By Team

SOUTHWEST MIAMI-DADE (CBSMiami) – Love is in the air at ZooMiami, in the Orangutan exhibit.

Bella, a 9-year-old female Orangutan appears to be getting along quite nicely with Jiwi, a 7-year-old Bornean Orangutan who arrived from the Phoenix Zoo in April as part of an “arranged marriage,” according to ZooMiami Communications Director Ron Magill.

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Here’s the back story. Bella has been the only Orangutan at ZooMiami since her mother’s death last September.

Jiwi (Courtesy: Zoo Miami/Ron Magill)

Jiwi was brought in to be romantic companion, but first, zookeepers had to make sure they would get along.

When he first arrived, Jiwi first had to pass his initial quarantine before being put into a holding area within sightline of Bella but separated by barriers to prevent any potential aggression. There was none and zookeepers were encouraged by the interest they seemed to have in each other.

PIX: Photo Gallery of Jiwi and Bella’s first encounter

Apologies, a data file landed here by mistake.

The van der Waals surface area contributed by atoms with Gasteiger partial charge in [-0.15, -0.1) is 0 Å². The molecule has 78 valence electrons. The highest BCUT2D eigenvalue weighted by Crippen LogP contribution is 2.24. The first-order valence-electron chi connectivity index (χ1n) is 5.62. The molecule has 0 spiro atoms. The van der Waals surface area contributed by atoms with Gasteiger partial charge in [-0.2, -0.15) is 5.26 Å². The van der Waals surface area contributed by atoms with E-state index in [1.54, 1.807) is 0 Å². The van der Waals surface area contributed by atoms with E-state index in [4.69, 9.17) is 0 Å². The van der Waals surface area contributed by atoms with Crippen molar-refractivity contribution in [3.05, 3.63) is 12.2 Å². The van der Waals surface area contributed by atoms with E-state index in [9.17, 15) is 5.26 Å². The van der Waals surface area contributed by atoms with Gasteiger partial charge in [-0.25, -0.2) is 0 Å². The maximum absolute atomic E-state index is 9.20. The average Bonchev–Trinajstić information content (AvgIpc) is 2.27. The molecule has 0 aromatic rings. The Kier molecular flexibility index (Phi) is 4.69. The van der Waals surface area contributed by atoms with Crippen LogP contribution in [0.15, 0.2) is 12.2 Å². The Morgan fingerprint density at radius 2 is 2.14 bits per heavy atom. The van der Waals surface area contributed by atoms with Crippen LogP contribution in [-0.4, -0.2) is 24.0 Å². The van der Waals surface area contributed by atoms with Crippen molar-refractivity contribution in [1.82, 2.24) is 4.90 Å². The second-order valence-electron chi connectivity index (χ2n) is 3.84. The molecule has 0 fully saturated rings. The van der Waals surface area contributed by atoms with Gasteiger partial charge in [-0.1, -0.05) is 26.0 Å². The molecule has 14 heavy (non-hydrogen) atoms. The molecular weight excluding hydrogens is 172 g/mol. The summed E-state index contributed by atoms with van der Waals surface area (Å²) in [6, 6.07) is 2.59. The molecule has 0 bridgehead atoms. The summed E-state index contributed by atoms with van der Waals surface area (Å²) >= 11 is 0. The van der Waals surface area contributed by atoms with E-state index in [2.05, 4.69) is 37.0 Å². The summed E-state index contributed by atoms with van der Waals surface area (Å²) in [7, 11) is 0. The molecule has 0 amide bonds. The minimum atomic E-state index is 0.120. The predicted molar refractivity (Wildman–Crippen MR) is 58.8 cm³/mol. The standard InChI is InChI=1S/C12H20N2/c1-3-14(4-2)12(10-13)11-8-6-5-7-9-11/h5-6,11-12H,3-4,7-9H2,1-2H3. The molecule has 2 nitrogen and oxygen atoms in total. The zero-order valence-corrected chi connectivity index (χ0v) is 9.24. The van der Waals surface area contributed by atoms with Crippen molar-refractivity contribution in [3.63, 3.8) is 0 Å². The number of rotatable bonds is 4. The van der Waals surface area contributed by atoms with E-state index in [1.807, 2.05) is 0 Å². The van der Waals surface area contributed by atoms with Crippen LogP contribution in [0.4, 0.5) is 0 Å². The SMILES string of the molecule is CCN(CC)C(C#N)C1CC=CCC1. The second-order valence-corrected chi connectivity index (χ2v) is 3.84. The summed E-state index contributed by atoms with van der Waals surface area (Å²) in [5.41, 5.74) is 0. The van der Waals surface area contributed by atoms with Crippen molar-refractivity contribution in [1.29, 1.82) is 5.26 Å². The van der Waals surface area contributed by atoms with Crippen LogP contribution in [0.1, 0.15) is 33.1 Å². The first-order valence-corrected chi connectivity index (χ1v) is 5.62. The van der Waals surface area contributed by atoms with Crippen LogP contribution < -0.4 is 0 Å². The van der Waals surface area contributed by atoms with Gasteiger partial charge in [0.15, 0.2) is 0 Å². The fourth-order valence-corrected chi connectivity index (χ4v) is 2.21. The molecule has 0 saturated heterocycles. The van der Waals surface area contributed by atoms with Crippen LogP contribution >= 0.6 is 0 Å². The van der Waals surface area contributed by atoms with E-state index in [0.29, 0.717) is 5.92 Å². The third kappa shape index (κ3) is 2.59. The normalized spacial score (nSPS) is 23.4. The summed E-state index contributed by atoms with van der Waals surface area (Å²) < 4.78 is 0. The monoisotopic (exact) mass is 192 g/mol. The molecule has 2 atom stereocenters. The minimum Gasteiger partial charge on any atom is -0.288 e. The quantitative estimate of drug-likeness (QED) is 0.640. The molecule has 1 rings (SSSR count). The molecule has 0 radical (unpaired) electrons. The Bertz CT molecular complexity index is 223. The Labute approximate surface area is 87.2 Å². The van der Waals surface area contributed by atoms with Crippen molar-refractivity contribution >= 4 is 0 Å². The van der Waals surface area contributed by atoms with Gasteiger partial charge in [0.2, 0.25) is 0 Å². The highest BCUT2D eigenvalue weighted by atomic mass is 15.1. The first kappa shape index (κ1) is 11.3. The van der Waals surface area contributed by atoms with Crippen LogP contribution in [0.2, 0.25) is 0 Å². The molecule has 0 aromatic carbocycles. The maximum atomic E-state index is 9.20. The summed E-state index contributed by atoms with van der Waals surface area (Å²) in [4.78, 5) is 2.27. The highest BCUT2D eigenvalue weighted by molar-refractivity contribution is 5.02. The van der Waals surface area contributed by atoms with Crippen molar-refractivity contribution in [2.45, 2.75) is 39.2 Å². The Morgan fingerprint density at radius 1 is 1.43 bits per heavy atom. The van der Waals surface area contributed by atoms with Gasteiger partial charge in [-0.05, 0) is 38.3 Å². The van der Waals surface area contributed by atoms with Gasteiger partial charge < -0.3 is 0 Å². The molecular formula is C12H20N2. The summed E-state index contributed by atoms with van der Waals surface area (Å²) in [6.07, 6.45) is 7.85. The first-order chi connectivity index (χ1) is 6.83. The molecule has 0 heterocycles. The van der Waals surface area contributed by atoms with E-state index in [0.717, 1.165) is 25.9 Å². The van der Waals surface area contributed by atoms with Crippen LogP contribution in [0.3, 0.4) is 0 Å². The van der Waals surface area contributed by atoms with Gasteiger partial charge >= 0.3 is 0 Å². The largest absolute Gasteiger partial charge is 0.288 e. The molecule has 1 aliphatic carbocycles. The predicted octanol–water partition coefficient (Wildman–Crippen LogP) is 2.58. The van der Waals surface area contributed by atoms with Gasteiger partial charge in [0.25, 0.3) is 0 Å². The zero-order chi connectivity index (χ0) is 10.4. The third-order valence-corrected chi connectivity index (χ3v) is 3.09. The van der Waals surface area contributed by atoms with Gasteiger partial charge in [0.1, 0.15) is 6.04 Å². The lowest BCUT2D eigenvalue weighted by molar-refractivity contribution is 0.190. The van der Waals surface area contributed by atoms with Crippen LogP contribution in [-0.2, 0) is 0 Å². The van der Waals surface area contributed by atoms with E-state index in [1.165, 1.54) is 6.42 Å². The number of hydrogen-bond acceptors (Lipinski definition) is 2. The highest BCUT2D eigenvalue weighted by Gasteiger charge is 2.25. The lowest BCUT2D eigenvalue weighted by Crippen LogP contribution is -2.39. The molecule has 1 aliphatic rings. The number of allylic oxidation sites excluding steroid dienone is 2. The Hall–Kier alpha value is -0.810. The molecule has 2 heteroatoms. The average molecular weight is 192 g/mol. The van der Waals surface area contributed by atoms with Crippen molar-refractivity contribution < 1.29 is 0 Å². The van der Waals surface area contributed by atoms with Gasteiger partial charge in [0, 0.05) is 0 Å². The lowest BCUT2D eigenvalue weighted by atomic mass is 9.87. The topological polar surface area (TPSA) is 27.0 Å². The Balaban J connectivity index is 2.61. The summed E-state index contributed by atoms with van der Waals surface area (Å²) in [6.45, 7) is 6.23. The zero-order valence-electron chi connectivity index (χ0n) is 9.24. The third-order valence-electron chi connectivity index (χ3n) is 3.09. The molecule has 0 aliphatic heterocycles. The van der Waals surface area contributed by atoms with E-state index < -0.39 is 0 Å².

Thursday, May 5, Jiwi and Bella were both given access to the Orangutan habitat while staff carefully observed them, hoping that they would indeed get along. And they did!

At first, Jiwa went off on his own exploring his new surroundings while Bella watched from a distance while she did her own thing.

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Jiwi and Bella (Courtesy: Zoo Miami/Ron Magill)

Eventually, they got closer to each other with Jiwa stretching out his long arm in an effort to connect.

They each seemed curious about what the other was doing but they never displayed aggression.

Bella and Jiwi (Courtesy: Zoo Miami/Ron Magill)

Then, as they sat across from each other, Bella slowly leaned in and gently placed her lips on Jiwa’s chin while he tilted his head back.

Bella and Jiwi (Courtesy: Zoo Miami/Ron Magill)

Soon after, facing each other again, Jiwa gently leaned his head against Bella’s as they both exchanged what appeared to be a truly tender moment.

Throughout the afternoon, they both spent more time together.

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Magill says this is not a guarantee that Bella and Jiwi will be able to successfully reproduce, but it is a very positive sign that they will bond as they sexually mature and be able to contribute offspring to this critically endangered species. Team